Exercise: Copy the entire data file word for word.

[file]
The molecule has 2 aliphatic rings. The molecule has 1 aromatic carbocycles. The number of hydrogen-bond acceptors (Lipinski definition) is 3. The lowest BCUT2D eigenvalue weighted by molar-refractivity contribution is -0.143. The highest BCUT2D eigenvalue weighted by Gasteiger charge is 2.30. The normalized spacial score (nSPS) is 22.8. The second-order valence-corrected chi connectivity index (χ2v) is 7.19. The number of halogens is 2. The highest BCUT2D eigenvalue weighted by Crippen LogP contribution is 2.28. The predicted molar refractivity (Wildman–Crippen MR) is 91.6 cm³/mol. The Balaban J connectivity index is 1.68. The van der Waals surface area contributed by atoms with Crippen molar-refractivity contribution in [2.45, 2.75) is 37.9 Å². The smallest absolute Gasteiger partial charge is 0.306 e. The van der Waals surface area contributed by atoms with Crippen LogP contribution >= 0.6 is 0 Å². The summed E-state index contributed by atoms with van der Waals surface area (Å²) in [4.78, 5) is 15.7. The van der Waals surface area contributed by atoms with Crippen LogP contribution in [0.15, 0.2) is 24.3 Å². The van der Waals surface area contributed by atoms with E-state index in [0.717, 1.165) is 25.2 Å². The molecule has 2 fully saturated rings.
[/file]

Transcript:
The molecule has 2 aliphatic rings. The molecule has 1 aromatic carbocycles. The number of hydrogen-bond acceptors (Lipinski definition) is 3. The lowest BCUT2D eigenvalue weighted by molar-refractivity contribution is -0.143. The highest BCUT2D eigenvalue weighted by Gasteiger charge is 2.30. The normalized spacial score (nSPS) is 22.8. The second-order valence-corrected chi connectivity index (χ2v) is 7.19. The number of halogens is 2. The highest BCUT2D eigenvalue weighted by Crippen LogP contribution is 2.28. The predicted molar refractivity (Wildman–Crippen MR) is 91.6 cm³/mol. The Balaban J connectivity index is 1.68. The van der Waals surface area contributed by atoms with Crippen molar-refractivity contribution in [2.45, 2.75) is 37.9 Å². The smallest absolute Gasteiger partial charge is 0.306 e. The van der Waals surface area contributed by atoms with Crippen LogP contribution >= 0.6 is 0 Å². The summed E-state index contributed by atoms with van der Waals surface area (Å²) in [4.78, 5) is 15.7. The van der Waals surface area contributed by atoms with Crippen LogP contribution in [0.15, 0.2) is 24.3 Å². The van der Waals surface area contributed by atoms with E-state index in [0.717, 1.165) is 25.2 Å². The molecule has 2 fully saturated rings.